* encourage potential opinion leaders to meet and engage with their counterparts from other communities and ethnic groups. A characteristic example is the Leadership and Community Building Programme organized by UMCOR and ACT in Kosovo for young leaders from all of the ethnic groups in Eastern Kosovo, while the now established Konitsa Summer School in North-western Greece brings together young academics from throughout the region to share reflections of the geopolitical and cultural space their nations and communities share, the impact of rigid borders in people’s lives, imagination and capacity.
* divert energies into positive projects that benefit people regardless of community affiliation, such as the SFCG Eko Patrols project that bring together secondary level students from different communities and schools of Macedonia in order to monitor historical and cultural sites and engage in preservation, recycling, and ecological activities and provide opportunities for children to gain a greater appreciation and understanding of those they traditionally perceive as ‘others’.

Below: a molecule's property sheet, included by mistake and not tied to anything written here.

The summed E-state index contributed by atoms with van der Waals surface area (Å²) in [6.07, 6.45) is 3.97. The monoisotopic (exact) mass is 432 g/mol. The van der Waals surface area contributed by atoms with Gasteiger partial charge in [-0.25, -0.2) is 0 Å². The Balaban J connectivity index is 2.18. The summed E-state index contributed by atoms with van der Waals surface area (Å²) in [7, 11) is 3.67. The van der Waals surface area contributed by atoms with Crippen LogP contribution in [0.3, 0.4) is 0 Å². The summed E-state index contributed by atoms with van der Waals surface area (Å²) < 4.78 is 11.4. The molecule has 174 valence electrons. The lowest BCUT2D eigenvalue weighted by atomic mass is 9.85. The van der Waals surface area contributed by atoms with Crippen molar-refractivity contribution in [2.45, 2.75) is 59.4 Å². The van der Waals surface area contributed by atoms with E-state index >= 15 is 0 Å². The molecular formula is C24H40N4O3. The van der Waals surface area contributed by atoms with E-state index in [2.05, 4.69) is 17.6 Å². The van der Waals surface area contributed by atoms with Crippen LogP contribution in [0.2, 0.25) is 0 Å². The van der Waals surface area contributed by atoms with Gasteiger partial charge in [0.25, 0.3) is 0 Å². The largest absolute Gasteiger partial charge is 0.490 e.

The outcomes of this adoption of Track II and III diplomacy by, mainly, non-governmental actors have been encouraging but very limited. So far, there have been a few sporadic initiatives that have attempted to mobilize resources beyond the governmental field and engage a variety of actors from the communities concerned in order to advance new understandings of the situation and explore new modes of coexistence.